iPhone Vs FBI Case Shows All iPhones Are Encrypted, And Android Phones Are Not?

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iPhone Vs FBI

Apple now faces a legal battle vs the FBI concerning the ongoing investigation of the iPhone unit carried by the San Bernardino attackers. The company refused to cooperate with the authorities in assisting to unlock the encrypted mobile phone and some of the company?s engineers even threatened to quit their job.

According to a report by 9to5Mac, there has already been an internal discussion among the engineers. Some employees would rather quit their high-paying jobs than undermine the software security that they have painstakingly formulated. This statement is from more than half a dozen past and present Apple employees.

Another question arises from all this controversy. What if Syed Rizwan Farook, the San Bernardino gunman, had used an Android device?

Recode writes that in the future, an Android device might be involved in these acts of terror as four out of five people use Google?s mobile operating system worldwide. If Google were in the hot seat, Android chief Hiroshi Lockheimer said that he thinks that they ?would feel the exact same way.? However, the situation would certainly be a lot different considering Android?s extensive handset market.

Recode further analyzes how a situation like this would unfold if the attacker had used an Android device and it will depend on which kind of Android phone because there are just too many. The report also recalls what the government wants from Apple, which is data not backed up on iCloud.

Unlike Android, the Apple software uses full encryption, which means that the security system saves the security pass codes onto the device and only on the device, which means that the owner of the phone is the only one who knows the encryption lock. Apple does not store any of that kind of data. ?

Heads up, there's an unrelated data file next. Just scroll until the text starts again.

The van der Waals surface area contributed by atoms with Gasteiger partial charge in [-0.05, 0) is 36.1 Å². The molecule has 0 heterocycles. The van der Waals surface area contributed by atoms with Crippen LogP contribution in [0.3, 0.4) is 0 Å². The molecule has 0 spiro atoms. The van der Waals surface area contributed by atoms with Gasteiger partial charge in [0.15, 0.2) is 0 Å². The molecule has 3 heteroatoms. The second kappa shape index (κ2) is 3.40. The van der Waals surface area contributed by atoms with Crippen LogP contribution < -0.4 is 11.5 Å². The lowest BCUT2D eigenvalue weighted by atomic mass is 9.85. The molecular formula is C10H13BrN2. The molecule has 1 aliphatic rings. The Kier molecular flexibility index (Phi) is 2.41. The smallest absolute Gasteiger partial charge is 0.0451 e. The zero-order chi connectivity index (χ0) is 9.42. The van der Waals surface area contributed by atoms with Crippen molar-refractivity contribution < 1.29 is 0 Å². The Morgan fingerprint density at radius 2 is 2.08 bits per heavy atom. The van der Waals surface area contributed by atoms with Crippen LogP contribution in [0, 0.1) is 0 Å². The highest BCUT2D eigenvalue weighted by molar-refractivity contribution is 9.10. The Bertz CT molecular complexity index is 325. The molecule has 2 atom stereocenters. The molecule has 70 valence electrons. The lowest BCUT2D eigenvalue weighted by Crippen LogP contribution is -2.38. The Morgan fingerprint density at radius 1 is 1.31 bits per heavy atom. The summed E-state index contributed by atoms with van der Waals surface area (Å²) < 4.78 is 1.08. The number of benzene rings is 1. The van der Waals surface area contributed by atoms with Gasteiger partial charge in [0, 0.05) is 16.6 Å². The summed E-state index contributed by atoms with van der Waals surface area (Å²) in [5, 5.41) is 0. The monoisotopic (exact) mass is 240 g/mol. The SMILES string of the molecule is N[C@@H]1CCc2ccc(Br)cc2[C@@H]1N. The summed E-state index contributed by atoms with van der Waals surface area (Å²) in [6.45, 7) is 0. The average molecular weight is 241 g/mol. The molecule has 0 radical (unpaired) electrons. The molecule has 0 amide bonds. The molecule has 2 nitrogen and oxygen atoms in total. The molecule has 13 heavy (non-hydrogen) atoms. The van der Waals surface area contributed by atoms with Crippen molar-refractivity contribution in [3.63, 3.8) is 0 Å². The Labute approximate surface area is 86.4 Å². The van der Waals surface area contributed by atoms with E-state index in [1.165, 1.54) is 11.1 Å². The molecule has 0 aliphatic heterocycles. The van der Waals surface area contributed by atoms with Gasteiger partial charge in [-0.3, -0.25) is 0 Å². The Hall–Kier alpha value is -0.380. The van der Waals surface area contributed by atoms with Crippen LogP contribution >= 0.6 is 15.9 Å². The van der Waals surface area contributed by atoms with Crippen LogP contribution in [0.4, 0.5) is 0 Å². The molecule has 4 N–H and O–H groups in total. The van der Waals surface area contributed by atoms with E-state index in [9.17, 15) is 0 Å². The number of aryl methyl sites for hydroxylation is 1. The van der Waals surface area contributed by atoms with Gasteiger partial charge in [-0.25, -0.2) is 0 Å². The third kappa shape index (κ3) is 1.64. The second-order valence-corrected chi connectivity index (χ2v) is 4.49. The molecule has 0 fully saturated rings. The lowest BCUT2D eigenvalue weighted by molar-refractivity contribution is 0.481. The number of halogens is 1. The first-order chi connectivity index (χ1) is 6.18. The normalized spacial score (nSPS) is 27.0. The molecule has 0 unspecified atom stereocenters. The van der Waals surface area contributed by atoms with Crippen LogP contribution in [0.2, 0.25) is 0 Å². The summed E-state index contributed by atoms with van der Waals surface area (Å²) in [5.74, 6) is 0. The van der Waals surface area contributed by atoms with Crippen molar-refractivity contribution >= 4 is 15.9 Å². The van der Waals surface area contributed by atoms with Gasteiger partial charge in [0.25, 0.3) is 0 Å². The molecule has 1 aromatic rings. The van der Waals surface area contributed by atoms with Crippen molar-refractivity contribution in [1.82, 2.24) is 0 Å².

Now, what FBI wants is for Apple to make an OS specifically designed to crack the passcode of the phone. In a report by New York Times, the company is said to have been helping authorities in obtaining court-ordered data saved in the cloud if it was deemed legitimate by the company?s lawyers, but the FBI?s most recent request went against their principles.

Going back to the Google encryption, Android?s security chief Adrian Ludwig said, ?Google has no ability to facilitate unlocking any device that has been protected with a PIN, Password, or fingerprint. This is the case whether or not the device is encrypted, and for all versions of Android.?

However, this is contrary to a report that Manhattan District Attorney Cy Vance had written last November that Google can ?reset passcodes? on some Android devices that do not have full encryption, Recode reports. This can also be done remotely, which gives access to forensic examiners to see the contents of a device.

The problem with Google, the report continues, is that we have no idea how many Android phones are fully encrypted and Google has no idea either. Only 1.3 percent of Android devices use the most up-to-date Marshmallow software. For those running the Lollipop software on their device, activating the full encryption is optional.

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